The logic behind the decision to use the military is that the underfunded and often corrupt police have failed to ameliorate a situation of extreme citizen insecurity. Latin America accounts for 8 percent of the world population but 33 percent of global homicides. The homicide rate in Latin America is 21.5 per 100,000 citizens, which is over three times the global average of eight. Brazil’s homicide rate reached a record high last year at 31 per 100,000, and Colombia has a rate of 27 per 100,000. Although Argentina has a much lower homicide rate of fewer than seven per 100,000, 27 percent of Argentines report being victim of a crime in the past year. Not surprising, Brazil and Colombia also have high victimization rates at 24 percent and 25 percent.

The need for security is urgent and undeniable, but the Mexican case illustrates that the military is not the solution. Since 2006, when President Felipe Calderón summoned the armed forces to lead the struggle against violent criminal organizations, violence and crime have increased dramatically. Last year the homicide rate reached 25 per 100,000, the highest rate since the Mexican government began keeping track. A staggering 48 percent of Mexicans feel unsafe in their neighborhoods, and 19 percent feel that they must move because of fear of crime.

The Mexican case also demonstrates that deployment of troops to the streets leads to human rights abuses. Military doctrine is not oriented toward the responsibilities of law enforcement, and Mexico’s National Human Rights Commission has reported almost 10,000 complaints of human rights abuses by the military since 2006, including torture, forced disappearances and extrajudicial killings. In my conversations with Mexican military officials at the highest levels, a common theme has been that they want to get out of the law enforcement business so that they can return to traditional defense activities. They recognize that the risk to their reputation grows the longer they are operating in the streets.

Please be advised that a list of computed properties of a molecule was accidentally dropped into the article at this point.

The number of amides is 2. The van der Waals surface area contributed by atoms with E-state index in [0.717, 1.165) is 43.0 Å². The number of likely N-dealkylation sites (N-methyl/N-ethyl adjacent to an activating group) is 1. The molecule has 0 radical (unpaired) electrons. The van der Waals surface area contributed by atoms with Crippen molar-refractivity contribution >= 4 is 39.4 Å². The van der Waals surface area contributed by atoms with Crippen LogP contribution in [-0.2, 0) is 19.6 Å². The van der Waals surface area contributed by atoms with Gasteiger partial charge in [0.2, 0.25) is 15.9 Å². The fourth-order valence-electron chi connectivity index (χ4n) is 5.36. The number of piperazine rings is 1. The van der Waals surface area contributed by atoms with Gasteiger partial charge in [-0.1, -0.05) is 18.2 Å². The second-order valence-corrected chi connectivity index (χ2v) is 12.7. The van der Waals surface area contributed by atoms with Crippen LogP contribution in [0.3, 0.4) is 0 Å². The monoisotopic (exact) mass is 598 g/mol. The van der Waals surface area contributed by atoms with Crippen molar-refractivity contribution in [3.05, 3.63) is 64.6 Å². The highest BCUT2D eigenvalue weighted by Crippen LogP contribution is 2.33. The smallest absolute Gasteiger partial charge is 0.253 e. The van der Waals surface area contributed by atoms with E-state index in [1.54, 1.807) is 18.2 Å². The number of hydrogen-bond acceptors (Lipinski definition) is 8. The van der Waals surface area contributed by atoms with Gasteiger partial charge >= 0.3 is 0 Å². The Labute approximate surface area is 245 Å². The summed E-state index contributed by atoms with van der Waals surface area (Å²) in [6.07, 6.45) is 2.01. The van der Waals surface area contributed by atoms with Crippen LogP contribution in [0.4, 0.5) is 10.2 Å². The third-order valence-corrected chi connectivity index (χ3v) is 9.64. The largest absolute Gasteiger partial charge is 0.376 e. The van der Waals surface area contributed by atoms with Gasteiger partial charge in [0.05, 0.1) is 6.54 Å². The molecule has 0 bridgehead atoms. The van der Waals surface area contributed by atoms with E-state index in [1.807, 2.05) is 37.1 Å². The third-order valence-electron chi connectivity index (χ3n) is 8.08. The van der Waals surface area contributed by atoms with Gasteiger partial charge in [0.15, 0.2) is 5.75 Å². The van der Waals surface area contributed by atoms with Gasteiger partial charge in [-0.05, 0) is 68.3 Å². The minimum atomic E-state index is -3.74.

Mexico’s track record reveals another important danger: Once a country starts down the path toward militarization, it is difficult to change course. Both Mexico and Colombia illustrate that reliance on the military weakens the incentive to strengthen the police. When Calderón deployed the military 12 years ago, it was meant to be short term. Last year, however, Mexico passed an Internal Security Law that institutionalizes the domestic role of the military, further normalizing and prolonging militarization.

In his bilateral meetings and public remarks, Secretary Mattis should emphasize United States support for overhauling law enforcement and strengthening the criminal justice system to address the impunity that plagues much of Latin America. Until nations have the institutional capacity to hold criminals accountable for their actions, citizen security is impossible. And only after the police have the ability and incentives to meet their legal responsibility of providing public security will governments relieve the military of the internal security mission.

Rebecca Bill Chavez served as the deputy assistant secretary of defense for Western Hemisphere affairs from 2013 until 2017. She is a nonresident senior strategic fellow for Latin America at the Fletcher School of Law and Diplomacy.